sprawling and not dense enough to bother spending the money’ they would say. Some claimed that the redevelopment of rail would be to the detriment of existing
bus riders, and were unwilling to believe that the two modes could complement each other with their respective strengths and weaknesses. All were proven wrong
for in not too many years the El Monte busway would no longer be the only
meaningful piece of dedicated public transportation infrastructure in the
County of Los Angeles. This map shows the original vision for Los Angeles Metro
rail as presented to LA County voters in 1980. On a typically beautiful day in
1990 the first Metro rail line opened to the public; The Metro blue line, which
today runs from downtown Los Angeles to Long Beach.
in 1993 the first section of the Metro red line subway was opened to the public,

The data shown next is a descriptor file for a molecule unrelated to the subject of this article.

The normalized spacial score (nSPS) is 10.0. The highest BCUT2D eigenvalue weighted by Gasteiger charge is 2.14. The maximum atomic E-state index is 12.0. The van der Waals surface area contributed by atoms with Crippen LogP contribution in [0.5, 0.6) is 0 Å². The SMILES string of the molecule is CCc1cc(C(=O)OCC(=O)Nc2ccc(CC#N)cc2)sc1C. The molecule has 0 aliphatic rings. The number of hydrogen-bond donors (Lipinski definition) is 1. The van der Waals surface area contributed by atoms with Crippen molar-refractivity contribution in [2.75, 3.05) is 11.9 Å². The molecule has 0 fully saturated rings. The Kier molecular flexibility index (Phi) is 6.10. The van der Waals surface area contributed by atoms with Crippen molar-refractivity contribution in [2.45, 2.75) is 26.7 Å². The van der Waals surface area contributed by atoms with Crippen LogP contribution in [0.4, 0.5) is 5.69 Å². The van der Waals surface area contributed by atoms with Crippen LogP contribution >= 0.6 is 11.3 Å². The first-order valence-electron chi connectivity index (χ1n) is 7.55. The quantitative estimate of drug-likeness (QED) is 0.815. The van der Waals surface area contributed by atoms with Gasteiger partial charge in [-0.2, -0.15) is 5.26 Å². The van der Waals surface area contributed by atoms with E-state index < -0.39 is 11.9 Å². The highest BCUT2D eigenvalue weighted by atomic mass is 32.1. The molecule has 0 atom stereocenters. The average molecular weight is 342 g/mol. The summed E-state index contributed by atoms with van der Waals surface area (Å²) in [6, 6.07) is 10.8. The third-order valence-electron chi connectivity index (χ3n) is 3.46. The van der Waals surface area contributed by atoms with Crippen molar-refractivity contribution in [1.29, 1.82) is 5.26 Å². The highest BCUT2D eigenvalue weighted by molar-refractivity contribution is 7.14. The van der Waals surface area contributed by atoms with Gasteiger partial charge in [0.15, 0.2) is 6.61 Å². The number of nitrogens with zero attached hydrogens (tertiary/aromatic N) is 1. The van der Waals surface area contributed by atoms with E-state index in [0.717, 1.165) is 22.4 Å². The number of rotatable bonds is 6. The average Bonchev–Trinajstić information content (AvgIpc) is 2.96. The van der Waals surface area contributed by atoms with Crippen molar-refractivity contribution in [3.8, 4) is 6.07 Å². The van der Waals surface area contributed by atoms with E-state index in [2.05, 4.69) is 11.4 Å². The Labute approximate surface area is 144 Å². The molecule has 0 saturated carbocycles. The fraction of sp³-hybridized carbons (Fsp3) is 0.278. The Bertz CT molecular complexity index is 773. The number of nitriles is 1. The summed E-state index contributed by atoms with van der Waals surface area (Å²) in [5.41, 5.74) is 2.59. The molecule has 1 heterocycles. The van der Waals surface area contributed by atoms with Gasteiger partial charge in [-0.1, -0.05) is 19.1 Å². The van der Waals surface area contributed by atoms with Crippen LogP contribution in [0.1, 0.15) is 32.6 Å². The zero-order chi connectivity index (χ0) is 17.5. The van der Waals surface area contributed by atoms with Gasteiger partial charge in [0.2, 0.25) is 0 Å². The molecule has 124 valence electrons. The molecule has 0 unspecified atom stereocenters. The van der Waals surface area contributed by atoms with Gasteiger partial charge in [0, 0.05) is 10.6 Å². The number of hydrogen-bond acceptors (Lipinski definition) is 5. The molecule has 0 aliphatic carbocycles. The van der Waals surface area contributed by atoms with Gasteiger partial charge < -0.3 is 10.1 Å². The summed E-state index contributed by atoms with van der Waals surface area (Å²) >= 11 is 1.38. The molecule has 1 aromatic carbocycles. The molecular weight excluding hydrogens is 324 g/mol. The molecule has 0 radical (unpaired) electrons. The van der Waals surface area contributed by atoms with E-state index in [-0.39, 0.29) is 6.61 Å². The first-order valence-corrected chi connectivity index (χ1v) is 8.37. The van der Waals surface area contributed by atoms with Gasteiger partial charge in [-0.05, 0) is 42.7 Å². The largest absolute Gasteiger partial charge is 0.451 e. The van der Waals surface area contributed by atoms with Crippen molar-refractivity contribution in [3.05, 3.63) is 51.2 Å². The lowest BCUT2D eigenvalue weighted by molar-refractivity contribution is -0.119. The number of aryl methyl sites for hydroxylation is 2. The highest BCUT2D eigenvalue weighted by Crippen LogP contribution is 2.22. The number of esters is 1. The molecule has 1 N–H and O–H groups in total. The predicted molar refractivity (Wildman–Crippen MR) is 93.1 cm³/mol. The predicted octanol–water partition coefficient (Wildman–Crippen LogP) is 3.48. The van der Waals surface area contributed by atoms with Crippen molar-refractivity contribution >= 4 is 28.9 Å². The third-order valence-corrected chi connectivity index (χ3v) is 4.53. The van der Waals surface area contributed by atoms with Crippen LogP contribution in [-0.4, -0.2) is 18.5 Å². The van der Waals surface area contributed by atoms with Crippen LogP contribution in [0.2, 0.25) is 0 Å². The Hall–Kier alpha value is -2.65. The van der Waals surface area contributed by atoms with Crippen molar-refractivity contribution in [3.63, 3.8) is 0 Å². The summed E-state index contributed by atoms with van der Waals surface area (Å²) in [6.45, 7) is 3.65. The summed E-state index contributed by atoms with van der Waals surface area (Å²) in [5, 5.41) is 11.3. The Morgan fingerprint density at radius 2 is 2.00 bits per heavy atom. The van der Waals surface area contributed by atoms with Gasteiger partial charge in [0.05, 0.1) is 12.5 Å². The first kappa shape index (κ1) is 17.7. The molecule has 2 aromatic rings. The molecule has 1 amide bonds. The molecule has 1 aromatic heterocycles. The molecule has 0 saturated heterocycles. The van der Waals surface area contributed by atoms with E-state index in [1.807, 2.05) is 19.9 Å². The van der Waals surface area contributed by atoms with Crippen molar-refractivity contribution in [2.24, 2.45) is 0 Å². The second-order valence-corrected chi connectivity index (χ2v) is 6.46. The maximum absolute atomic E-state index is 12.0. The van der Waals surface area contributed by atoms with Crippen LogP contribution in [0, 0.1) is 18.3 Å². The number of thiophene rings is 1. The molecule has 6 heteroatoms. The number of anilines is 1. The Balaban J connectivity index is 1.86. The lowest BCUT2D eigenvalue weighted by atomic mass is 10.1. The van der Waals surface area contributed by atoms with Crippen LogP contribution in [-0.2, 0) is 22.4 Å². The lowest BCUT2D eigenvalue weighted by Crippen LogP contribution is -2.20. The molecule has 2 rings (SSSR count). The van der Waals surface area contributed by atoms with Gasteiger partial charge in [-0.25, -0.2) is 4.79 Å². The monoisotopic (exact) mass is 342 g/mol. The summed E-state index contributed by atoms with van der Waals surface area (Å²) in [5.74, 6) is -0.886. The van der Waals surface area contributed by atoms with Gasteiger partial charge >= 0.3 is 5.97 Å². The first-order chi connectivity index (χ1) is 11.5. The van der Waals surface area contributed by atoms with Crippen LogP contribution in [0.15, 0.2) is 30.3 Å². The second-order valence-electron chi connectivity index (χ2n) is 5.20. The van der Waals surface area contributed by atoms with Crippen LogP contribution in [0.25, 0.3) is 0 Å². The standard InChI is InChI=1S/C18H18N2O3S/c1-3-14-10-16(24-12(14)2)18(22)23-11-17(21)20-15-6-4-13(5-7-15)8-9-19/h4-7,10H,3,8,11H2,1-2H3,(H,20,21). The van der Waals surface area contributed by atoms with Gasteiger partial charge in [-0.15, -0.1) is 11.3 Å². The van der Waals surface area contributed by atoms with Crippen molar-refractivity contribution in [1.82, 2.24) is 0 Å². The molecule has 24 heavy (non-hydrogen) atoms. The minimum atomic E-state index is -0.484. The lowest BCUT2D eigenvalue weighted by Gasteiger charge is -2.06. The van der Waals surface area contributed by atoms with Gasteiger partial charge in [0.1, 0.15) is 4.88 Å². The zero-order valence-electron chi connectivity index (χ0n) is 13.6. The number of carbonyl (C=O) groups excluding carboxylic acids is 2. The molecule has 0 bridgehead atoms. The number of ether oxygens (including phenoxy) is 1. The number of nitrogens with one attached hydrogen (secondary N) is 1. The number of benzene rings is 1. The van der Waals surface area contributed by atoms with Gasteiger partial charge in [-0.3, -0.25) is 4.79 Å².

running from Union Station to MacArthur Park. In 1995 the Metro green line was
completed as part of the 105 freeway, which as the concept of induced demand
and the need for walkable breathable transit oriented neighborhoods becomes
better known and understood by local policymakers, will hopefully be the final
or second last freeway ever to be constructed in Los Angeles County –
depending on whether or not a new freeway is constructed in the high
desert as part of the planned XpressWest bullet train from LA to Las Vegas.
In the year 2000 the Metro red line tunnel to the San Fernando Valley was
completed and the subway as we currently know it was born. In 2003 the first
section of the Metro Gold Line was opened to the public, connecting Union Station with Pasadena and the San Gabriel Valley. In 2005 and
2009 Metro opened its two current bus rapid transit lines; The orange line to
Chatsworth and the Silver Line extension to San Pedro. Both were originally
intended to be rail lines. In the years to come additional portions